In Hwange, local businesses are disgruntled by exclusion from economic projects happening within the town, for them, this is a violation of the constitution.
The Hwange business community says the current level of participation by local businesses in contracts underway in the coal-mining district is not commensurate with the ten percent local content provisions encouraged by the devolution and empowerment policies of the country.
Their non-participation contributes significantly to the slow pace of infrastructural development in the Hwange district.
Hwange Central Constituency Member of Parliament Honourable Daniel Molokele says most companies contracted in the mining town ‘have no umbilical cord attached to the area’.
“They just come and loot and go back to their homes. They leave the environment damaged and no tangible, useful infrastructure for future projects,” says Molokele.
Molokele has said development in Hwange can be fast-tracked if indigenous businesses take charge.
The Hwange Indigenous Business Association Apex (HIBBA) Secretary-General Elia Mutali says that indigenous businesses’ marginalisation defies the country’s constitutional provisions.
Mutali says there has been a broadening of the definition of ten percent local input to justify the engagement of companies based outside the district at the expense of the Hwange district-based indigenous companies.
As a result, the local businesses have had very little or no business interaction with most of the district’s economic drivers, particularly the Chinese controlled companies.
“It seems clear that the procurement policies aim to minimise the participation of local companies by offering sub-economic prices for services, or they are skewed towards players from outside the district. This has resulted in the frustration of locals to a point where they no longer bother themselves engaging these organisations,” he says.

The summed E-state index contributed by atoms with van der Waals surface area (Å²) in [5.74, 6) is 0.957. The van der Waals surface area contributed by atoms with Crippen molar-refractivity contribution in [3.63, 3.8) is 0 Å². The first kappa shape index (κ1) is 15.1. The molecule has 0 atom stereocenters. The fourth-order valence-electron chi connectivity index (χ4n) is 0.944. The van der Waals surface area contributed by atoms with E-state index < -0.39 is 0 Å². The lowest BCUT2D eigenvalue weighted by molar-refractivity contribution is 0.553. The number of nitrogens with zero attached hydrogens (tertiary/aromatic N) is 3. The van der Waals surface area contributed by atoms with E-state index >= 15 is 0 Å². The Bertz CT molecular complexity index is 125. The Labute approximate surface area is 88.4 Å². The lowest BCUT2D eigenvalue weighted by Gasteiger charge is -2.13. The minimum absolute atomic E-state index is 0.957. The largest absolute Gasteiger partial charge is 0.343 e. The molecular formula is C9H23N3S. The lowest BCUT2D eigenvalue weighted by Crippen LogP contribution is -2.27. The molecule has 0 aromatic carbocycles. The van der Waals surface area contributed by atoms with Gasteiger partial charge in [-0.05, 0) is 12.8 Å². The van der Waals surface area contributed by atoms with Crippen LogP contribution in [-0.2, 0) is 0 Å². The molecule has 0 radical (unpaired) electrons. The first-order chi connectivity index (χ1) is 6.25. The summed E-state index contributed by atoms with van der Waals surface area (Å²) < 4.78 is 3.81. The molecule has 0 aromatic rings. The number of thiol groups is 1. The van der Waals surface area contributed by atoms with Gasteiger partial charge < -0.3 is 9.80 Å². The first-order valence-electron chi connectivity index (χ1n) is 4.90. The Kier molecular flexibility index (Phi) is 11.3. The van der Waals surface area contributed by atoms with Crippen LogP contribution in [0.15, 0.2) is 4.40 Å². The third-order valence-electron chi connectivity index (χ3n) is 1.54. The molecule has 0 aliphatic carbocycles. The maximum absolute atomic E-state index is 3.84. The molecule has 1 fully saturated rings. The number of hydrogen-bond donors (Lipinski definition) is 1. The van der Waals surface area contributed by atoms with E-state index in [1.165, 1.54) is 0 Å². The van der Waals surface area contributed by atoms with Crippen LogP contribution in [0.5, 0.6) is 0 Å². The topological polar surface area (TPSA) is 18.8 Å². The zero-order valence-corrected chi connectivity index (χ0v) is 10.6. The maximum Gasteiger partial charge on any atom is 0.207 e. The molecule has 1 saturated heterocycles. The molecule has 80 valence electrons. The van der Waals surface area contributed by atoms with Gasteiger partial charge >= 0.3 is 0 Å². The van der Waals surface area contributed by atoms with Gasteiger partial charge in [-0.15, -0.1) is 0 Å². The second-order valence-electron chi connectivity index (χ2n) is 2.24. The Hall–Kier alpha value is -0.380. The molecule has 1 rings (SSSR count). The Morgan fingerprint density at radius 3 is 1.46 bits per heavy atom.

Mutali says the companies such as the Kwidini sand companies could provide sand to any construction tender in Hwange rather than contracting a sand company from Kwekwe to provide sand for the expansion project at Hwange Power Station.
“As an example, at 40 percent completion, the district, its indigenous businesses and the populace at large had not realised any tangible benefits from the US$4,8 million accruing to it.
The indigenous business body representative has appealed to all the district’s economic drivers’ management teams to play a leading role in sustainably developing and empowering the locals.
“The situation where the locals are spectators, instead of participants of economic activities within their proximity is simply unacceptable,” says Mutali.
Mutali says if local companies are given a chance, there is a 100 percent anticipated local participation in companies that deal in security, river sand/pit sand services, quarry stone, construction, equipment hire and transport services.
However, the Greater Hwange Residents Fidelis Chima says that although the indigenous business companies are pointing out valid points on devolution, there is also a need for an effective devolution bill.
“The constitution of Zimbabwe have provisions that speak on devolution, but for these provisions to be effective, there is a need of an effective Devolution Bill, so 10 percent local content does not have legal effect, legally the concerns of the indigenous business community do not hold water,” says Chima.
Chima encouraged local business companies in Hwange to create businesses opportunities and become innovative than waiting for big companies to contract them.
Hwange district boast of energy companies that play a pivotal role in contributing to the country’s economy, but it is one of the district’s lagging when it comes to development.
Source: The Citizen Bulletin